All-American hero Charles “Lucky Lindy" Lindbergh's baby boy was snatched from his crib on March 1, 1932, launching what is arguably the most famous manhunt of the 20th century.
In the frantic immediate aftermath of the kidnapping at their remote Hopewell, N.J., home, the 30-year-old pilot and his wife Anne discovered a chilling ransom note above a radiator - confirming their worst fears.
NOWHERE TO BE FOUND
Riddled with spelling mistakes and overall bad English, the letter demanded $50,000 in return for 20-month-old Charles Jr. Within an hour, cops swarmed the area looking for any clues that might lead them to the missing tot, who was nowhere to be found.
As time passed, the boy's family was besieged with offers of support from total strangers aghast over the tragedy suffered by the first man to fly solo across the Atlantic Ocean.
Crime experts, politicians, astrologers, handwriting analysts and even jailed mob boss Al Capone got into the act. In the weeks that followed, two more ransom letters arrived.
In April, the case looked like it would come to a successful conclusion when someone provided instructions for delivering the ransom in exchange for information about where the boy could be found. But the lead turned out to be bogus. A month later, America was stunned by the news that the child's body had been found in a shallow grave a few miles from the Lindbergh mansion. His skull was crushed. He'd been murdered the night he disappeared.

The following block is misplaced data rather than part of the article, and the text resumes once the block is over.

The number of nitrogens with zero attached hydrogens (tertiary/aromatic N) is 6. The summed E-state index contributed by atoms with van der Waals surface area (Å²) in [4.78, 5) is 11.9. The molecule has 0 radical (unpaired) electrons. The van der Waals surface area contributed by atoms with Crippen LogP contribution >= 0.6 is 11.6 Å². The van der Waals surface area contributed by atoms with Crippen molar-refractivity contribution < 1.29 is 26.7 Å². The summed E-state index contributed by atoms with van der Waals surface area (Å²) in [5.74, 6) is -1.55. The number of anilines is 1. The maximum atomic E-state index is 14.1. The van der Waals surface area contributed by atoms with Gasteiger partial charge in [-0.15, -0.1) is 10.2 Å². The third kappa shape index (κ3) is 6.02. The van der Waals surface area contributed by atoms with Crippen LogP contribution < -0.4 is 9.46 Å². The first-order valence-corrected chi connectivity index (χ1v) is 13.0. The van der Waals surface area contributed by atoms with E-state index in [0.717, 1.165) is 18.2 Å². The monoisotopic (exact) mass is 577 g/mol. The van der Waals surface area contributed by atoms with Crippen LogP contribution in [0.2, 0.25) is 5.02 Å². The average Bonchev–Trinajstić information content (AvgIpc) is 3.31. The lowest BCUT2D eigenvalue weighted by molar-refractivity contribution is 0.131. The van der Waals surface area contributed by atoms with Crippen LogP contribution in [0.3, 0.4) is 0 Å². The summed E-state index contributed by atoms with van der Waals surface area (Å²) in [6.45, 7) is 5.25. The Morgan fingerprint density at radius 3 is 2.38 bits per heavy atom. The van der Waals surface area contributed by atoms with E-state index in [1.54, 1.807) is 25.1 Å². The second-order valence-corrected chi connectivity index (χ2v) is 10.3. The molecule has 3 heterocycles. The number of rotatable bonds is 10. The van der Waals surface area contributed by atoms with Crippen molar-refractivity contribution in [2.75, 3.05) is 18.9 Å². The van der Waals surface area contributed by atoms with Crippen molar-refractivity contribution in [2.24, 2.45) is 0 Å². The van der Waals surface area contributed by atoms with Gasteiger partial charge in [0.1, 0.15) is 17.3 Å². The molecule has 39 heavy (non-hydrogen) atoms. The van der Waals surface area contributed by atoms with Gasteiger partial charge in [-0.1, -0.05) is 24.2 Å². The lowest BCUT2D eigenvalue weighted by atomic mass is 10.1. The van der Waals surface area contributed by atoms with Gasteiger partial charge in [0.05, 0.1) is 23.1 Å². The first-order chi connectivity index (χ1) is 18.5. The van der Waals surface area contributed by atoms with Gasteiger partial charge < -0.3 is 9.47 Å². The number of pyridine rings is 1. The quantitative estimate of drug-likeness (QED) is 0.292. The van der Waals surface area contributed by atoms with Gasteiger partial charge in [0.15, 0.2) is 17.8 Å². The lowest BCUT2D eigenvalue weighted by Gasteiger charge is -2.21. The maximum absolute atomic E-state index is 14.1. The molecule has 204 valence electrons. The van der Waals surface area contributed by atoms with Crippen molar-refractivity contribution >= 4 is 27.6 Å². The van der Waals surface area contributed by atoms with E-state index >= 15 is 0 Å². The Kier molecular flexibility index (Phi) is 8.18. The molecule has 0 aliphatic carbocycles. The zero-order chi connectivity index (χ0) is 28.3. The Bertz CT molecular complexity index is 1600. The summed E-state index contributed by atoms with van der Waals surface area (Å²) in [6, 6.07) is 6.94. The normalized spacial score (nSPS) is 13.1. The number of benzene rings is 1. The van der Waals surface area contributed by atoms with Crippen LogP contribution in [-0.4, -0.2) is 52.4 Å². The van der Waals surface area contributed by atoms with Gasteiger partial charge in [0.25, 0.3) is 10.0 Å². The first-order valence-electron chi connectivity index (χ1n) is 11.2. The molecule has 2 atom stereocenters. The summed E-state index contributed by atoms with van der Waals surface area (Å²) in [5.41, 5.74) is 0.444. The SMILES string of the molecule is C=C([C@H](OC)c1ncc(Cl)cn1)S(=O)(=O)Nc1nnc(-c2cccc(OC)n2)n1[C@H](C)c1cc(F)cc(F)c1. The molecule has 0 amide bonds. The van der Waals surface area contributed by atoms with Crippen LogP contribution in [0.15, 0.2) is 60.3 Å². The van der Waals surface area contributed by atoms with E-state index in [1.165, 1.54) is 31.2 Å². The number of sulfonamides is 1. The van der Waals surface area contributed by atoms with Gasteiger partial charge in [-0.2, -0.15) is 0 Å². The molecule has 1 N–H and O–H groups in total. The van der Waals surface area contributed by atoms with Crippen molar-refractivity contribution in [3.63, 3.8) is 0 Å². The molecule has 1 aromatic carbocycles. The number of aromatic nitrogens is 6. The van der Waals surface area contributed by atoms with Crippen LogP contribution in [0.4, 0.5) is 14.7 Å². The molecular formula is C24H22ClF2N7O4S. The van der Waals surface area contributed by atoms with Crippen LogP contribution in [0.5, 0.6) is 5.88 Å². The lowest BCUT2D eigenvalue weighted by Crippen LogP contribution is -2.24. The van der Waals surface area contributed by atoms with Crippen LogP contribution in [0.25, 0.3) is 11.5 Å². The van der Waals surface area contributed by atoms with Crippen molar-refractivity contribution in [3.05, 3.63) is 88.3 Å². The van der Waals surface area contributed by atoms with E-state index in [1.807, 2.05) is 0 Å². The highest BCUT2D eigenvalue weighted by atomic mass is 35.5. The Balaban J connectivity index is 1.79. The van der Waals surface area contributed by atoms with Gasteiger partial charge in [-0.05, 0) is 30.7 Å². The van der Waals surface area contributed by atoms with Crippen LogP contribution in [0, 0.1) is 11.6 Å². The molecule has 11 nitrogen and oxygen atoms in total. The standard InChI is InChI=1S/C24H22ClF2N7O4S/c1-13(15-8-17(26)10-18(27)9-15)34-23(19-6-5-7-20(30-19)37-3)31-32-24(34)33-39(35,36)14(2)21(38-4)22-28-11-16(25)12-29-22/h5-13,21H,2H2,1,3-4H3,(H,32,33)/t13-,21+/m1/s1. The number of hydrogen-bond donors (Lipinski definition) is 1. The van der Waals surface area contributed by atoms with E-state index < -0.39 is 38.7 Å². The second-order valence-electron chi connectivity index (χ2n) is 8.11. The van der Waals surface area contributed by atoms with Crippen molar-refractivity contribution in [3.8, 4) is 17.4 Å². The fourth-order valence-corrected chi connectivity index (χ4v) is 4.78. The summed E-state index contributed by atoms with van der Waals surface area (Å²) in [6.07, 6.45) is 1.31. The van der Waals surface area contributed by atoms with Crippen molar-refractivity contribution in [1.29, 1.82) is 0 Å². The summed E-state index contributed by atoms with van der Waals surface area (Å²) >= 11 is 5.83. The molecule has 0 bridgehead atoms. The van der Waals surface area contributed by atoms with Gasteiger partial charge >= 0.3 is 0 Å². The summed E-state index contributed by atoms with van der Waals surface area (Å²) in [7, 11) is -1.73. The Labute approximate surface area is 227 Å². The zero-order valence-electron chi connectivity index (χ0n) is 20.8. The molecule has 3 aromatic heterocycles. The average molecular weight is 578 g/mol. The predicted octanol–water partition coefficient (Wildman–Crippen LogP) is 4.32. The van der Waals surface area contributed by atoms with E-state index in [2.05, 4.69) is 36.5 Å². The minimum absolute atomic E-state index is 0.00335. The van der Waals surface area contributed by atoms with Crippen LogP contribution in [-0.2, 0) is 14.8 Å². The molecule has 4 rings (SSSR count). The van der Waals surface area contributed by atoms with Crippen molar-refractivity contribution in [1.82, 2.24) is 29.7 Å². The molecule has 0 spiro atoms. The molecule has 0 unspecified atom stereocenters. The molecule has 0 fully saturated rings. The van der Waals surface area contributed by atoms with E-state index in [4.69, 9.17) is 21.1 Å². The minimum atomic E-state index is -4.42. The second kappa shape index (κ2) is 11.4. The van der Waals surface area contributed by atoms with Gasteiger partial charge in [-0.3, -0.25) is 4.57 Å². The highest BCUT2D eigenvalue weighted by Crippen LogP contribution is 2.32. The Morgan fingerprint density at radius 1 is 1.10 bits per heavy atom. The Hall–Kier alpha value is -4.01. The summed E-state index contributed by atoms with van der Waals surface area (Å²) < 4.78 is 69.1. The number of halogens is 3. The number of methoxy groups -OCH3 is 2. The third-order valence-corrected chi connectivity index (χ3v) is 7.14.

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Some armchair investigators then theorized Lindbergh himself had killed his son because the boy was mentally disabled. Meanwhile, the hunt for the killer stalled until Sept. 18, 1934, when a marked bill from the ransom turned up at a gas station and led to German immigrant Bruno Hauptmann.
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